Maybe you can relate to this: You can’t think straight. You’re easily distracted. You keep forgetting what you’re supposed to be doing. It’s ADHD, right?
Despite the two surgeries I have had in the past three months, I’ve been unusually healthy. This is a delightful change for me. No bronchitis in Winter? Unheard of! I can go out into the wet cold and not spend the rest of the day coughing and sniffling in bed? Unbelievable! In fact, it’s been so long since I was last sick, the events leading to New Years Eve caught me off guard. As December 30th hurried along, I became less and less productive and doubly frustrated. I couldn’t remember things from one moment to the next. I would walk from room to room in a daze. I was strangely tired. I made careless mistakes.
Now, to anybody who knows me, they’d likely wonder why I’m bothering to mention this. After all, aren’t I like this all the time? Well, thank you, imaginary straw friend, but no, I’m not like that all the time. This was worse. Even on a bad day, I can still muddle through it. Task lists keep me headed forward, alarms remind me of when I need to be somewhere, and a bucketful of coping strategies keep me focused — or at least give me a semblance of focus. The point is, I get things done no matter how unartfully accomplished. The day in question, however, I was not getting anything done. This is because I was sick and didn’t know it. I bumbled about all day until, finally, in the evening, I began to notice that I was croaking when speaking. This, not the train wreck of my day, was my clue. It was only then that I took medicine, took care of my body, and .
I find it fascinating that when my mental acuity becomes impaired due to illness, I am so used to ADHD being at fault that I begin to apply my ADHD coping strategies. This isn’t so surprising. Coping strategies are only effective when they become habitual. What is surprising is that when it should be obvious that I am under the weather, my true attention deficit disorder becomes so fixated on mastering myself that I fail to notice the other signs. It’s like driving a car on slippery roads and blaming your grip instead of the snow when you have a hard time keeping the car straight.
I share all this with you because I hope to help people who don’t have ADHD understand our thought process better, but also I hope to help people with ADHD avoid this common pitfall. When we are sick, none of us are at our best. For adults with ADHD, we are more forgetful, more distractible, more irritable, and less likely to implement coping strategies. Old habits flare up for me at that time. For instance, as I found it more and more difficult to be productive, I browbeat myself for not having my act together. I had books to write, articles to finish, and other important things to do. I couldn’t get out of my own way, yet I still expected myself to perform as usual. The more I criticized myself, the angrier with myself I became because of my failure to focus. I long ago taught myself to control this self-destructive instinct, yet here I was doing it again effortlessly.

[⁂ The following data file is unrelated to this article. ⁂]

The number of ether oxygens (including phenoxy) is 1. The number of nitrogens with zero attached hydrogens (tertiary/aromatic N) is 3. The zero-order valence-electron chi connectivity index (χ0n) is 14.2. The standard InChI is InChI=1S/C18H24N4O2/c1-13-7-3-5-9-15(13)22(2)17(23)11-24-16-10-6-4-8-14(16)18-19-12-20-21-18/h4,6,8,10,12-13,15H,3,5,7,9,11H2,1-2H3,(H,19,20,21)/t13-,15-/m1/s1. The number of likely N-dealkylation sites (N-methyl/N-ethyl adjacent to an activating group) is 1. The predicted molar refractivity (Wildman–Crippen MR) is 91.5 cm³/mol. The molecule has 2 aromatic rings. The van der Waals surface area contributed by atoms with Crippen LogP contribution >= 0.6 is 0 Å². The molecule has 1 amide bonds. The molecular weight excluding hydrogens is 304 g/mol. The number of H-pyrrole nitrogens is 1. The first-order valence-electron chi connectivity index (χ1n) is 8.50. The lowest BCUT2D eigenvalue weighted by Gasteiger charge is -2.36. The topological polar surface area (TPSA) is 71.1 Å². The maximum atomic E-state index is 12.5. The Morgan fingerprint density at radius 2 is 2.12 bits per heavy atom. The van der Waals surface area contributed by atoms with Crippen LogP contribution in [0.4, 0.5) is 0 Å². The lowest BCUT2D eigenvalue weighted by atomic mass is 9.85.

Since it is Winter, and I will likely be sick again before the sun comes back from its orbital vacation, I have created some new coping strategies to be added to the bucket:
- Three strikes and you’re out – The next time I forget to start the same task three times in a row, I will stop and listen to my body. If only I had taken Tylenol before New Years Eve. I may still have had to cancel my party plans, but I certainly would have checked at least one thing off my ToDo list.
- How steep is the hill? – If a common task has suddenly become difficult to do, it is time to take a break. Illness, low protein or blood sugar, fatigue, etc. can all impact performance. Next time I’m frustrated with how slow I’m working, maybe self-flagellation isn’t the best solution. I will eat something, take medicine, or take a nap before beating myself up instead.
- How much will it cost? – Goals are great, but sometimes we need to be flexible. Take a moment to think about what you have to put aside to push forward on a goal. Is your health that unimportant to you? *ADHD offers hyperfocus, which can be a blessing for those all too used to foggy focus. However, the flip side of hyperfocus is tunnel vision, which can be very detrimental, especially if we ignore our health. Sometimes I forget the lesson I learned when Jim Henson died of pneumonia because he was too busy working. I can end up exactly the same way if I’m not mindful of my own health.
Only when I am sick am I so oblivious to my body’s needs, and unfortunately, ADHD only makes the situation worse. However, with these new coping strategies made into habits, I know I can avoid this mistake again. If you have ADHD, what coping strategies do you have that keep you out of the doctor’s office? How do you remind yourself to take care of yourself? Do you mistake illness for ADHD at the beginning of a cold, too? For those who have loved ones with ADHD, they may need your help developing mindfulness, but it is a skill that can be learned through repetition, so keep at it.
If your ADHD child enjoys Pokémon, you should read my book.